HaymanKG, SharmaD, WardlowRDII, SinghS. Burden of Cardiovascular Morbidity and Mortality Following Humanitarian Emergencies: A Systematic Literature Review. Prehosp Disaster Med. 2015;30(1):1-9.
This chapter discusses the diagnosis, evaluation and management of acute decompensated heart failure (ADHF). Left-sided heart failure classically presents with dyspnea, usually related to pulmonary vascular congestion. Patients with severe ADHF present with respiratory distress and impending respiratory failure. The associated symptoms may include frothy oral secretions, diaphoresis, and hypoxia. Patients may also have other symptoms related to poor cardiac output and poor perfusion such as chest pain and altered mental status. Patients may be hypertensive or hypotensive depending on the etiology of symptoms and hypotension can be indicative of cardiogenic shock and is particularly concerning. Important elements of history include past history of cardiac dysfunction and potential causes of new cardiac dysfunction. When approaching a patient with ADHF, one must be sure to address any underlying cause while simultaneously managing the physiological derangements. Patients who become hypoxic, lethargic, or more confused despite noninvasive positive-pressure ventilation (NPPV) should be intubated.
High-dose intravenous nitroglycerin is a common in-hospital treatment for respiratory distress due to congestive heart failure (CHF) with hypertension. Intravenous (IV) nitroglycerin administration is impractical in the prehospital setting. In 2011, a new regional Emergency Medical Services (EMS) protocol was introduced allowing advanced providers to treat CHF with high-dose oral nitroglycerin. The protocol calls for patients to be treated with two sublingual tabs (0.8 mg) when systolic blood pressure (SBP) was >160 mm Hg, or three sublingual tabs (1.2 mg) when SBP was >200 mm Hg, every five minutes as needed.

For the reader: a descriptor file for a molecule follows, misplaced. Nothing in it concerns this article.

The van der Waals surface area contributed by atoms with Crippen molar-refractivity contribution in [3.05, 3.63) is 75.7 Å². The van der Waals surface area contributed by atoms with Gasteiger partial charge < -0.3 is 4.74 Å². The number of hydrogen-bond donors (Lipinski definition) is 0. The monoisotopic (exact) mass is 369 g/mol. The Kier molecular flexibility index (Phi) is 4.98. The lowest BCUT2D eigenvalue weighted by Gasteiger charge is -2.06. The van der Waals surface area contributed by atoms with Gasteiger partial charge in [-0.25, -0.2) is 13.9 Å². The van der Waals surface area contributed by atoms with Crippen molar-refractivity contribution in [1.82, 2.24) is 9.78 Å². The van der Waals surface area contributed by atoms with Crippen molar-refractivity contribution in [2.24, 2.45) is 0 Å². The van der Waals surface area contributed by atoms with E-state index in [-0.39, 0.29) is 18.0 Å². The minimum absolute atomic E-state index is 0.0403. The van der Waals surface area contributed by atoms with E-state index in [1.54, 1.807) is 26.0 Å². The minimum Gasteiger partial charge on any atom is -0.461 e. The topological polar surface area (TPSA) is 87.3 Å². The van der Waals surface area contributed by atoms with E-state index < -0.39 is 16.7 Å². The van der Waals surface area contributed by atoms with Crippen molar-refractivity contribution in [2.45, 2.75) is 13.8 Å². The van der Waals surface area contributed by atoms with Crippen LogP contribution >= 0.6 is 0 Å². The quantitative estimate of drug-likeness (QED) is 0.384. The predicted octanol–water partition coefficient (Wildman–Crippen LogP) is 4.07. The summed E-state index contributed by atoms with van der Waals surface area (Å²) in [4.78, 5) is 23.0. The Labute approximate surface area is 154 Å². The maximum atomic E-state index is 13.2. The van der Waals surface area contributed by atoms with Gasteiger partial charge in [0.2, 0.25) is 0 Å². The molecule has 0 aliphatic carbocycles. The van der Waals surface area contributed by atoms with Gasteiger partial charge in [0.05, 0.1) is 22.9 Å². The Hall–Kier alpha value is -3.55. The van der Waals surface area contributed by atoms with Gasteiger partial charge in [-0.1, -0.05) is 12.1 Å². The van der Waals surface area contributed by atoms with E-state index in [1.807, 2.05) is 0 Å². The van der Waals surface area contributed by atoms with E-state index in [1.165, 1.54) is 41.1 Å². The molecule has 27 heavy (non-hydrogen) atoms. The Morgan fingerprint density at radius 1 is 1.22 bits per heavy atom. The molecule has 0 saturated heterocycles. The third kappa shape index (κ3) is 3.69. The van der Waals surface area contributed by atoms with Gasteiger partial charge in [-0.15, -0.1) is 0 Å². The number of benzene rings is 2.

To assess the protocol's safety, the incidence of hypotension following prehospital administration of multiple simultaneous nitroglycerin (MSN) tabs by EMS providers was studied.
This study was a retrospective cohort study of patients from a single commercial EMS agency over a 6-month period. Records from patients with at least one administration of MSN were reviewed. For each administration, the first documented vital signs pre- and post-administration were compared. Administrations were excluded if pre- or post-administration vital signs were missing.
One hundred case-patients had at least one MSN administration by an advanced provider during the study period. Twenty-five case-patients were excluded due to incomplete vital signs. Seventy-five case-patients with 95 individual MSN administrations were included for analysis. There were 65 administrations of two tabs, 29 administrations of three tabs, and one administration of four tabs. The mean change in SBP following MSN was -14.7 mm Hg (SD = 30.7; range, +59 to -132). Three administrations had documented systolic hypotension in the post-administration vital signs (97/71, 78/50 and 66/47). All three patients were over 65 years old, were administered two tabs, had documented improved respiratory status, and had repeat SBP of at least 100. The incidence of hypotension following MSN administration was 3.2%.
High-dose oral nitroglycerin administration is a practical alternative to IV nitroglycerin in the prehospital setting when administered by advanced providers. The prehospital protocol for high dose oral nitroglycerin was demonstrated to be safe in the cohort of patients studied. Limitations of the study include the relatively small sample size and the inability to identify hypotension that may have occurred following the cessation of data collection in the field.
Hypotension was rare and self-limited in prehospital patients receiving MSN.